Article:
Thursday, March 28, 2013

Snakes and Bicycles in Saigon

When I look back at my photos from our time living in England I am thankful for many things but one that stands out to me is my iPhone.  Greatest little gadget ever and if I could pop on out and buy an unblocked iPhone 5, I would. But..I can't, so for now, I am thankful for my iPhone 4GS, for it serves me well. All the photos here and many on the previous posts were taken out and about with just my has it's limitations but for this expat who likes to snap memories on the go, it's perfect.

I decided to make an icon for this blog. I would modify my blog but for some reason, living in Vietnam creates lots of complications and getting into my Blogger account to make change is one of them.  For is this...snapped last weekend with my iPhone.

I plan to give a full insight into compound living one day
but for now...let me just say, I am gutted to see that this
lovely road to our home...

is under construction and will have a massive
brick wall running down one side of it. An open reserve sits quietly 
on the other side, teaming with wildlife. The sounds that
come out when the sun sets is the best of the tropics.

My guess is that it is going up for security reasons or plans for 
building construction are in the works. I am keeping my fingers
that the ladder is not the case.

I prefer as much of this (below) as possible.

It is that time of year...the sun is sitting higher, 
temperatures are rising and the humidity levels are climbing. 
At the moment (2:30pm) it is 97F/35C with a reported 
temperature that feels like 106F/40C..
and 49% humidity...pretty low given the past few days.

This is something I rarely did in England...check the weather.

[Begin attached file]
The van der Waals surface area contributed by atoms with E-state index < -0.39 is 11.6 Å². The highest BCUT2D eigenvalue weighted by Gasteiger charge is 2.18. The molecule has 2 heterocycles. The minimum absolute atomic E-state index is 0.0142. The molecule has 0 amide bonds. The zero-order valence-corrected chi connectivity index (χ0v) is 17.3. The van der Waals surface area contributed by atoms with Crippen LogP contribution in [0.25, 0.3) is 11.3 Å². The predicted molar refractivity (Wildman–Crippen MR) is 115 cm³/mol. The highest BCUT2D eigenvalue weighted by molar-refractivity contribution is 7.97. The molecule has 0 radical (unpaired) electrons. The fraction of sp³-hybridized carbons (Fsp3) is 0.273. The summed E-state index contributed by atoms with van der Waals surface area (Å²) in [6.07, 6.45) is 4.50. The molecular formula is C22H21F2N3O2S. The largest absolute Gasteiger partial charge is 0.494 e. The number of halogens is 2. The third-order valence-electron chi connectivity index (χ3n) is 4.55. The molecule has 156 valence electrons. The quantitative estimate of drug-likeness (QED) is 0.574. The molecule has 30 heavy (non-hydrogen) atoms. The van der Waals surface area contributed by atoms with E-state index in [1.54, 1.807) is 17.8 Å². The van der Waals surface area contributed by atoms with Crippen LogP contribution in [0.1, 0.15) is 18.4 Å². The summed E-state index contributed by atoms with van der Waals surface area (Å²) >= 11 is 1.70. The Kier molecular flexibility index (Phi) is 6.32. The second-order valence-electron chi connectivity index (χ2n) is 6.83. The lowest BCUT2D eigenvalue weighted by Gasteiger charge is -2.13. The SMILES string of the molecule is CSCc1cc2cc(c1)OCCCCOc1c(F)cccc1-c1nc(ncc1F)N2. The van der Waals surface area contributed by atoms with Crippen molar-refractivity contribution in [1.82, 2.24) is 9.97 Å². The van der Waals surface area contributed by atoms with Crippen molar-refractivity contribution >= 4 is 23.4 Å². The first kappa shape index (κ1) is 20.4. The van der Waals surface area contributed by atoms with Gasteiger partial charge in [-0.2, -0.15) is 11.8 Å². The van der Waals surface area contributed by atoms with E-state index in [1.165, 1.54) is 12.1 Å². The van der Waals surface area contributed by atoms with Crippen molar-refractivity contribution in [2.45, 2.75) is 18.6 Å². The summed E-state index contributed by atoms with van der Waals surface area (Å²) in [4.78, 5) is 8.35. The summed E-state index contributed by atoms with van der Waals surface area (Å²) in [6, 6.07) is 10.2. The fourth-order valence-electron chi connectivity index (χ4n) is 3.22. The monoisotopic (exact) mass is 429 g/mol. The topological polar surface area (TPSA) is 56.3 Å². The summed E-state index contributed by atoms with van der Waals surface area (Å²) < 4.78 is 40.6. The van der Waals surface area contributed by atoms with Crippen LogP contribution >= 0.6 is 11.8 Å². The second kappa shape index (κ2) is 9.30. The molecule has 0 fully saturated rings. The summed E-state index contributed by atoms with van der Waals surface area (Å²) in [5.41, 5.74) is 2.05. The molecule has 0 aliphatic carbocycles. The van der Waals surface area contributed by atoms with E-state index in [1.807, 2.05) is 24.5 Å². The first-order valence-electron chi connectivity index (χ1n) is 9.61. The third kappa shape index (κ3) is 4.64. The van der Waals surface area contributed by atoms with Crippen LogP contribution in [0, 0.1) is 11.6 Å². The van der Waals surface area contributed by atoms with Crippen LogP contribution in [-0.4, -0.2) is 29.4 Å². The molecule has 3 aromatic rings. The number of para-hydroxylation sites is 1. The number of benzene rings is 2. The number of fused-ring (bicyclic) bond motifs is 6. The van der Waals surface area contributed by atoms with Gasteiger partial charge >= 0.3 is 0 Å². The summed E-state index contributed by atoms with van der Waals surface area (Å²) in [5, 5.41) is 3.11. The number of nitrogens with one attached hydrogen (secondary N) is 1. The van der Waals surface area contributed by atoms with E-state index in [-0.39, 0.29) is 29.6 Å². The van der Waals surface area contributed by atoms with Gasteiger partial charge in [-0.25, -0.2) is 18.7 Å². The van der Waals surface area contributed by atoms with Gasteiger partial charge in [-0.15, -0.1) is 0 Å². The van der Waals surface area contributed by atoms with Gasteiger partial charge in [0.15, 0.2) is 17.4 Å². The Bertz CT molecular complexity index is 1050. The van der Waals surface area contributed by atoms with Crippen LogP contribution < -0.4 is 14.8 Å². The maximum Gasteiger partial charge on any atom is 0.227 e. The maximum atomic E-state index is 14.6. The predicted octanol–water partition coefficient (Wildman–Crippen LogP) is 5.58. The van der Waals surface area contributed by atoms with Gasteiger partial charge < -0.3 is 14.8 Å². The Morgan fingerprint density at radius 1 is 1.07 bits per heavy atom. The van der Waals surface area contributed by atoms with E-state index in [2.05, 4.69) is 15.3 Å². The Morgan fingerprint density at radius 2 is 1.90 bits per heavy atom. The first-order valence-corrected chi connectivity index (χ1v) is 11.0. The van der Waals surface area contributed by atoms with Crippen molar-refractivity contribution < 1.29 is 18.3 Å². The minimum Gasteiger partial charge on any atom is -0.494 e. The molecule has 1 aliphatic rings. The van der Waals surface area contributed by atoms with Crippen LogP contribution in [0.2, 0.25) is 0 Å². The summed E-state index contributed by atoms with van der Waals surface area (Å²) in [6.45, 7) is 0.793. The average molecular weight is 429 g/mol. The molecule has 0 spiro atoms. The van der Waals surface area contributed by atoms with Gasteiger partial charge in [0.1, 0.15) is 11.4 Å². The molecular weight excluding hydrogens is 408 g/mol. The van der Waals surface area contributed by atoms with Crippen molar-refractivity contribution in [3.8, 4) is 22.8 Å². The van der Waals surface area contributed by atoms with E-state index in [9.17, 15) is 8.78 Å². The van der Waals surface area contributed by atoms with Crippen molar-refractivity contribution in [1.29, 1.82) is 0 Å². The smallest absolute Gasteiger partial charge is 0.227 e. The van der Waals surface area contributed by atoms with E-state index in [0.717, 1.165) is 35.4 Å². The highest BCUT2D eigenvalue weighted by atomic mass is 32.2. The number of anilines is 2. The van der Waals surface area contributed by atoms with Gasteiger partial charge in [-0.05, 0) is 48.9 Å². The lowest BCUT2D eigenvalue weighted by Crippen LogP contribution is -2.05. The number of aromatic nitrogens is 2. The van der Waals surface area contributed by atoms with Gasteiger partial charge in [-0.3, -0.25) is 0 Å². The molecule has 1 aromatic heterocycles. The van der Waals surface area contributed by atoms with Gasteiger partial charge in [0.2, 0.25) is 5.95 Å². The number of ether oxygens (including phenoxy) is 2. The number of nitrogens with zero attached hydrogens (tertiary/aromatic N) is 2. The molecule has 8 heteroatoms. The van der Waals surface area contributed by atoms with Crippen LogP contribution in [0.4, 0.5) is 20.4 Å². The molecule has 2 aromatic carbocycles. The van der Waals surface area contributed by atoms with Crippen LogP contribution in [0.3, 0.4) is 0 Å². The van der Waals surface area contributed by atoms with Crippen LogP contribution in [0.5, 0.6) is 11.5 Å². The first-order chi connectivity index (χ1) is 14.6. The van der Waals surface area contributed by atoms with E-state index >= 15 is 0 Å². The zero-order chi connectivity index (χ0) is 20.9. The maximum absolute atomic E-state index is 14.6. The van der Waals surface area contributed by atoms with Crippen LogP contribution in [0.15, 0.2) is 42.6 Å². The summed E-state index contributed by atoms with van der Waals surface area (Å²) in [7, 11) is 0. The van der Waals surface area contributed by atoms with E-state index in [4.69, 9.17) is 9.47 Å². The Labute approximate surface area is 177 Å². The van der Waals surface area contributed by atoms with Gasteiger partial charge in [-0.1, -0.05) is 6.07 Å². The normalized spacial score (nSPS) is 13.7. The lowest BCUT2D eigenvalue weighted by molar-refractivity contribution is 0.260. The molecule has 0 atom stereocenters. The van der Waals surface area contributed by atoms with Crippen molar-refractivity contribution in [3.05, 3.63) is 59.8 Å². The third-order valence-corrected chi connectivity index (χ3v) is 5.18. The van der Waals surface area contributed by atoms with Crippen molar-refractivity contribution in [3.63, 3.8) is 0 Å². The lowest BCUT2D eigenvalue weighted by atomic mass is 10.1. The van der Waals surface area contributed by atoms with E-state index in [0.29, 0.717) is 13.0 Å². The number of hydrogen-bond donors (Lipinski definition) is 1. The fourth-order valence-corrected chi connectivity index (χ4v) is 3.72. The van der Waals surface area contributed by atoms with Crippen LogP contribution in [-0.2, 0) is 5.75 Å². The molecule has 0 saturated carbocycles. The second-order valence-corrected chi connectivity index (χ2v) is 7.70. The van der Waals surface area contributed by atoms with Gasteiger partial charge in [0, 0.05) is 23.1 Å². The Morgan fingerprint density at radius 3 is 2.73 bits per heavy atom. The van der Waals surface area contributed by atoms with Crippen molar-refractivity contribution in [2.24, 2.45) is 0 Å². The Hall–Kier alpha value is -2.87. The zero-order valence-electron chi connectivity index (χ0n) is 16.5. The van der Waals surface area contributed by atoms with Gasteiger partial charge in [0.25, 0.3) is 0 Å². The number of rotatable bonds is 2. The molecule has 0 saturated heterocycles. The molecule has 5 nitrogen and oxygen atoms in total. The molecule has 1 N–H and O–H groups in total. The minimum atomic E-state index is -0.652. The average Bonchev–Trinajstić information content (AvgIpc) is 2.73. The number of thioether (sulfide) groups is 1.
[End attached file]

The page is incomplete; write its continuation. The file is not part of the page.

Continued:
It was either cloudy or it wasn' or it wasn't.

In's a different story.
Did I mention that I am a cool weather person?
Humidity is not my thing.

But the plants enjoy it and for that I am happy 
and am totally entertained by their growing patterns.
This tree had a sizeable lopping today..

although.. I can't say I am excited by what the heat 
is bringing out of the reserve. There was a buzz of excitement 
yesterday when Mr. Khai, our driver, caught a snake. It
was slithering it's way up to our gate when Mr. Khai spotted it.
 The capture involves a car and a piece of wire..only in Vietnam!
After much fanfare from the security guards and construction workers, 
it was promptly taken away by someone who I understand, 
was thrilled to have it for dinner. I was told that snake
sauteed with ginger and lemongrass it is delicious. 
I think I will pass on that one.

I am still trying to identify it, any guesses?

If you visited me in Vietnam, I would not take you on a snake hunt
but would take you to our local cafe, 
a short stride from Chateau Mango (our home). 
There we would sit..sipping on something..

and watch the water hyacinth float by.
A relaxing pastime, it will be one of 
my many fond memories of Vietnam.

and if you know I know many of you do.. you
will know of my fancy for bicycles. Even though
I have adoring love for my English Pashley bicycle,
I have to say..these Vietnamese bikes are pretty sweet.

Maybe just one...

Speaking of England, a surprise. 
We have our mail forwarded from England and in it today, 
a recent issue of Country Life UK.
My subscription has long been cancelled which is why I was
so excited to see it. I love this magazine so much that I brought
2 1/2 years worth of issues with me to Vietnam. 
Some things are just to hard to let go of.

It is interesting...the things you get excited about 
when living in the tropics. :)

I topped that thought off with a lemon, lime, ginger and mint juice.
Lovely to sit and write to you today.
Until next time...